Resilient WIndies go down fighting
BRIDGETOWN, Barbados — West Indies showed their fighting spirit on Wednesday but eventually went down to Australia on a thrilling final day in the first Digicel Test match.
The West Indies suffered a batting collapse in the second innings, which saw them dismissed for 148, setting Australia 192 for victory in two sessions. This led to a tense final phase of the match as the visitors eventually reached the target for seven wickets in fading light, at Kensington Oval.
Captain Darren Sammy said he was disappointed to lose a match which they dominated for the first three days, but praised his team for their fight on the final day as they made the Australians fight for every run.
“I told the guys at the end of the Test match to keep their heads up. We did a lot of good things. I remember the pre-match interview, both captains said one bad hour could turn around the game and that’s exactly what happened in this Test match. We dominated Australia for three and a half days and even today when we bowled, we made them fight for that 190,” Sammy said.
“Like we’ve shown throughout the One-Day and Twenty20 series, we believe now we can’t only compete but we can win games against good opposition. Even yesterday when we were five wickets down for 71 runs, we believed that had we gotten to 220 we would have declared as well and give them a target. We believed we could have won.”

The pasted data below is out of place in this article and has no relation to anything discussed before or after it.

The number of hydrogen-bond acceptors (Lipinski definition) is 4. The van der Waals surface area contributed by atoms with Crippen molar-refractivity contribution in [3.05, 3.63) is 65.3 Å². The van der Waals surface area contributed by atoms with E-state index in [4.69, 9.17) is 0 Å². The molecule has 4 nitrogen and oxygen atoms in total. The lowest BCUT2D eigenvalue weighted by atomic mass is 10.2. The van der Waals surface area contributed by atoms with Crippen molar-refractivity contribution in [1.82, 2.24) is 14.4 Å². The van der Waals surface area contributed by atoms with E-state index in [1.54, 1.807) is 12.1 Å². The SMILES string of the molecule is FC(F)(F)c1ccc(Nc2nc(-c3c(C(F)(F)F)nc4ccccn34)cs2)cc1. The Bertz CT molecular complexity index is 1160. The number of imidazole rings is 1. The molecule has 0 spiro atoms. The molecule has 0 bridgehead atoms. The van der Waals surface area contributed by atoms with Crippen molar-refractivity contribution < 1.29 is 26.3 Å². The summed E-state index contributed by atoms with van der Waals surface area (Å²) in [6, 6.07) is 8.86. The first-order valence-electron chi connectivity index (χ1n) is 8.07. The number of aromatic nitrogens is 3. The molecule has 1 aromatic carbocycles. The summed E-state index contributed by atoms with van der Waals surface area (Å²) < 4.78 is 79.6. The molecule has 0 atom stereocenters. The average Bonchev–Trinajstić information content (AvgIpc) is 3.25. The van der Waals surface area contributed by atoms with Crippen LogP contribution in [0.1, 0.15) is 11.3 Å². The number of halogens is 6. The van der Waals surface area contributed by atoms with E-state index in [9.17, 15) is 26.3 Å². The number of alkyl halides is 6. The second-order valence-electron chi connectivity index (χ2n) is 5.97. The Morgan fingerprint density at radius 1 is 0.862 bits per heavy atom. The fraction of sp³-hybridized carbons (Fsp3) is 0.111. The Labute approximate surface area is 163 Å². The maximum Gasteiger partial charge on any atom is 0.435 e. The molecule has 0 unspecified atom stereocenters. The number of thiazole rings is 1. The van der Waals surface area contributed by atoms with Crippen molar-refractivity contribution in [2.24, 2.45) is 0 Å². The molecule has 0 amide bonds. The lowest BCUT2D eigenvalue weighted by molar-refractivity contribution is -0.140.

On the gripping final day, off-spinner Narsingh Deonarine marked his return to international cricket with a career-best four-wicket haul as he bowled well into the rough patches at the northern end after tea. Then pacer Kemar Roach ended the innings of debutant Matthew Wade (18), caught at deep cover, and Michael Hussey (32), bowled with a ball that swung, to put jitters through Australia’s chase.
Sammy added: “There are no excuses for the way we went out in the second innings. It happened to us a few times last year where we bat really well in one innings and we don’t in the next and it’s something. We have to be more conscious of. Test cricket especially is two innings of batting and we have to formulate a way to bat well in both innings.
“It’s quite a few things that could cause that to happen. I think it’s just being mentally focussed after being out in the field for a long time to respect the start of your innings. They came in the second innings and bowled straighter at us, then we played a few loose strokes as well. It’s just about conditioning your mind to bat for your team the second time around and just repeating the job you did in the first innings.”